Sweet and bready with a hint of rum, this mile-high Italian take on fruitcake may just become your new favorite. For perfect browning, be sure to use a panettone mold for baking—they’re available at most specialty food stores. For more holiday recipes, look to our Not-So-Traditional American Fruitcake and Stollen recipe, a German Christmas yeast bread.   

Makes 1 (6-inch) Panettone
  • 1 cup (196 grams) dried apricots, chopped
  • ½ cup (72 grams) dried cranberries
  • ½ cup (70 grams) raisins
  • ¼ cup (48 grams) dark rum
  • ¼ cup hot water
  • ⅔ cup warm water (105° to 110°)
  • ⅔ cup (140 grams) granulated sugar, divided
  • 1 teaspoon (3 grams) active dry yeast
  • 5 cups plus 2 tablespoons (718 grams) all-purpose flour
  • 1 tablespoon (18 grams) honey
  • 3 large eggs
  • 1 teaspoon (5 grams) vanilla bean paste
  • 1 orange, zested
  • 2 teaspoons (12 grams) kosher salt
  • 10 tablespoons (150 grams) unsalted butter, softened
  • 1 tablespoon (15 grams) cold butter
  1. In a medium bowl, combine apricots, cranberries, raisins, rum, and ¼ cup hot water. Cover and let stand for at least 8 hours or overnight.
  2. In the bowl of a stand mixer fitted with the paddle attachment, combine ⅔ cup warm water, 1 tablespoon (12 grams) sugar, and yeast. Let stand until mixture is foamy, about 10 minutes. Add flour, honey, eggs, vanilla bean paste, zest, salt, and remaining sugar. Beat at medium-low speed until combined. Add softened butter, 1 tablespoon (15 grams) at a time, beating well after each addition. Increase mixer speed to medium-high, and beat until a smooth and elastic dough forms, about 8 minutes.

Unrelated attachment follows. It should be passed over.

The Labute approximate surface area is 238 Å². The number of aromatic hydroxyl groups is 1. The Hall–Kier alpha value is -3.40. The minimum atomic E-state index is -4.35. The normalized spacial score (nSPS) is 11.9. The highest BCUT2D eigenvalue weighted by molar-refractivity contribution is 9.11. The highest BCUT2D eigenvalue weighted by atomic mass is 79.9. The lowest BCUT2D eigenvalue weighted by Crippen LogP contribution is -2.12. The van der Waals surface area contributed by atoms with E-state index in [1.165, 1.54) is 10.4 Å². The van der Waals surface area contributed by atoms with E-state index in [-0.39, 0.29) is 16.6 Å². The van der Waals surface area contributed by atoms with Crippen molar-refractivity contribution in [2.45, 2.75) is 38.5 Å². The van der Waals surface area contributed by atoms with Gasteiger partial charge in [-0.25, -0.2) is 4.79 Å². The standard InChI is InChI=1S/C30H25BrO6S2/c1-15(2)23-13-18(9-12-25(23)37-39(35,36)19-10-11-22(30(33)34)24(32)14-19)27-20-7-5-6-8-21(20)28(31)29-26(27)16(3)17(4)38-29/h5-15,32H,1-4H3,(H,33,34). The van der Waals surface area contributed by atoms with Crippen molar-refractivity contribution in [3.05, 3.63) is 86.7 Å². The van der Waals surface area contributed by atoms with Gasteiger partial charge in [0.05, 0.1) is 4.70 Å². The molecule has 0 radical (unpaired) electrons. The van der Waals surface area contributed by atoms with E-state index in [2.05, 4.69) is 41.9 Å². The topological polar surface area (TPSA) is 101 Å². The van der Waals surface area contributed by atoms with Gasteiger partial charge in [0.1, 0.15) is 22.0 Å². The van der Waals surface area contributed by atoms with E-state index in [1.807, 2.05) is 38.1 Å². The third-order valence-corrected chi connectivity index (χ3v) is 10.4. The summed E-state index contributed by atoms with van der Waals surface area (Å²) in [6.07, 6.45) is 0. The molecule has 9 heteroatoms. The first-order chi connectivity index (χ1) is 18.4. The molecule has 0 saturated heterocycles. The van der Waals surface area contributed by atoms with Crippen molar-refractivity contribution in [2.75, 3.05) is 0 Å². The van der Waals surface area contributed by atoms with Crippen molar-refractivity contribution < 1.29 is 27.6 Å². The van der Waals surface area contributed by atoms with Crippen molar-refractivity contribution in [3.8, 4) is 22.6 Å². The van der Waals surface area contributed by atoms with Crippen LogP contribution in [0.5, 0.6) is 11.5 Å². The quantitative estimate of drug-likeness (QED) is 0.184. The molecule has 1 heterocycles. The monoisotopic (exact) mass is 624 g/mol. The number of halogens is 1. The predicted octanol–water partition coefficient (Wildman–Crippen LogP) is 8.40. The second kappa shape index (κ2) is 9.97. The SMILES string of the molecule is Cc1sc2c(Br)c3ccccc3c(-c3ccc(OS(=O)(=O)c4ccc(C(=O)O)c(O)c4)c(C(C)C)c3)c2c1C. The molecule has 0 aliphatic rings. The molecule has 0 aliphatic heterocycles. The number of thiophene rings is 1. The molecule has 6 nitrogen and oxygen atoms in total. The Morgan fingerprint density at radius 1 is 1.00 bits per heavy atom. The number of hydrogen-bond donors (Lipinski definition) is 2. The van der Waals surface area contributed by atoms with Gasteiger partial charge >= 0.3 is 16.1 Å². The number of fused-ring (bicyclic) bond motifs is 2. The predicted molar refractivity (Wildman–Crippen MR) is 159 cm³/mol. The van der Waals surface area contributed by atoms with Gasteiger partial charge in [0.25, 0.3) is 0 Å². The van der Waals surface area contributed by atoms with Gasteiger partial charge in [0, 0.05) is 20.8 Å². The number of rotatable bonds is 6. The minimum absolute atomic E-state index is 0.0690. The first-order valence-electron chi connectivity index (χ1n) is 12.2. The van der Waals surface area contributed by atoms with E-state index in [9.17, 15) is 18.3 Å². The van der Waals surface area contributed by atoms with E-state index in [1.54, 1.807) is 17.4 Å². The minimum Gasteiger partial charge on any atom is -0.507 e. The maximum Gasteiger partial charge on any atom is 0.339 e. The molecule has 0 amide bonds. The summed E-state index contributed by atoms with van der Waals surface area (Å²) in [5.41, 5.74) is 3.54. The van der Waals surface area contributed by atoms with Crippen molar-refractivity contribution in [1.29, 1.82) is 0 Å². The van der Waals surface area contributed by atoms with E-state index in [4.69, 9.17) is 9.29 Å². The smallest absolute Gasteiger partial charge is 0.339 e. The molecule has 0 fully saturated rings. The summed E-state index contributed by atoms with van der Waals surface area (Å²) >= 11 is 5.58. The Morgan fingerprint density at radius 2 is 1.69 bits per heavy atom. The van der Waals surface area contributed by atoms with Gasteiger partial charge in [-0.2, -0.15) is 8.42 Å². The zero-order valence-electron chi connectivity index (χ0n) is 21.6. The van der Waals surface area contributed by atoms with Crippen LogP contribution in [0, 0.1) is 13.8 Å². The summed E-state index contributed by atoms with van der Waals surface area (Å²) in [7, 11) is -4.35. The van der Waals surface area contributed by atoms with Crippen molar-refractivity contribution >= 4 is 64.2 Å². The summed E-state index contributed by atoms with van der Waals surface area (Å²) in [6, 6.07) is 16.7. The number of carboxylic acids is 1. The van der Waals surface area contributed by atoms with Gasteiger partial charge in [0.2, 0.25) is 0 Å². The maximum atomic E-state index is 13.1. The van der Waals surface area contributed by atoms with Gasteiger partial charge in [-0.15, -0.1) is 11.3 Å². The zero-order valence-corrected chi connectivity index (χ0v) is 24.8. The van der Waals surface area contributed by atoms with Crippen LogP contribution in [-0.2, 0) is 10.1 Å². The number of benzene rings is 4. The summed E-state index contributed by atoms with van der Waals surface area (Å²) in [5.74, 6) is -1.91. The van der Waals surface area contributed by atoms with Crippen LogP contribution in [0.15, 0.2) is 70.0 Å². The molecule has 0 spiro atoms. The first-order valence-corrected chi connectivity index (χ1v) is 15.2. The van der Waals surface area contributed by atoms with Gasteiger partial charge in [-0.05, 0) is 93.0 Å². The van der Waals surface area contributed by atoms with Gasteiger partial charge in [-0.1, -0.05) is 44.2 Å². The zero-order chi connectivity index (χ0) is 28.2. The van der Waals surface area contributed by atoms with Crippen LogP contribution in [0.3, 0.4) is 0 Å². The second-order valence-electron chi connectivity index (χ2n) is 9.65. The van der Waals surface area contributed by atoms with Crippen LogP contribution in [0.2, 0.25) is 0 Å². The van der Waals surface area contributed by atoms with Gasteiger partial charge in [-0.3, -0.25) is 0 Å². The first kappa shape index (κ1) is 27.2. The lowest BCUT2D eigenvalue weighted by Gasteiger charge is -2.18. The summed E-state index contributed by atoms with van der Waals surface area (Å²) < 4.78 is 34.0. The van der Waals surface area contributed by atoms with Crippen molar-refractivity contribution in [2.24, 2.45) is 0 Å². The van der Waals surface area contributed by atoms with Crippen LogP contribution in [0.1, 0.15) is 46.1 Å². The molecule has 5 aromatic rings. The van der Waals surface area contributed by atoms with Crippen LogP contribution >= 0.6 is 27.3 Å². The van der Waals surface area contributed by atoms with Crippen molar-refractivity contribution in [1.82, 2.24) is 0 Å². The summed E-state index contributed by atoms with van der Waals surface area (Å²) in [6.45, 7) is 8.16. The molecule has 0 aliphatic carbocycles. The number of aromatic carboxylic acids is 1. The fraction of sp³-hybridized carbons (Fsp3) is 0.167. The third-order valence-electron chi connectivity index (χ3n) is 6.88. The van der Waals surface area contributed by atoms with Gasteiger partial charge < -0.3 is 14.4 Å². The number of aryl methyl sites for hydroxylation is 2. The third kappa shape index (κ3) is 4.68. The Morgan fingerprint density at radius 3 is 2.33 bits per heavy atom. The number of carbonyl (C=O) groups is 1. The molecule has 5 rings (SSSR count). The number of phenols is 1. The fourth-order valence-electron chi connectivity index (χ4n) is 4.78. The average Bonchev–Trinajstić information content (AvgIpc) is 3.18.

3. Drain fruit, discarding liquid. Reduce mixer speed to low. Add fruit, beating just until combined.
  4. Spray a large bowl with cooking spray. Place dough in bowl, turning to grease top. Cover with a tea towel, and let stand in a warm, draft-free place (75°) until puffed, about 2 hours. Transfer dough to refrigerator, and refrigerate for 12 to 15 hours.
  5. Turn out dough onto a lightly floured surface. Shape into a ball by folding the corners of the dough into the center. Spray a 6-inch panettone mold with baking spray with flour. Place dough, seam side down, into mold. Cover with a tea towel, and let stand in a warm, draft-free place (75°) until dough nearly reaches the top of the mold, 4 to 8 hours.
  6. Preheat oven to 350°.
  7. Place panettone on a baking sheet. Using a sharp knife or lame, make a large “X” across top of the loaf. Place cold butter in the center.
  8. Bake until a wooden pick inserted in center comes out clean, 1 to 1½ hours, covering with foil to prevent excess browning, if necessary. Remove from oven, and insert 2 long wooden or metal skewers into the base of the loaf (about 2 inches from the bottom). Hang the bread, upside down, from a deep stockpot to let cool completely, 30 minutes to 1 hour. (This prevents it from sinking.)


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  1. I am in the midst of mixing it, and it seems like a lot of flour for the amount of wet ingredients (and compared to other recipes for panettone). Can you let me know?

    The recipe looks great, but I now worry about the amount of flour. Thanks!

    • Hi Linda!

      Thanks for reaching out! You should have ended up with an average dough in consistency. How did it turn out? We hope you loved it!

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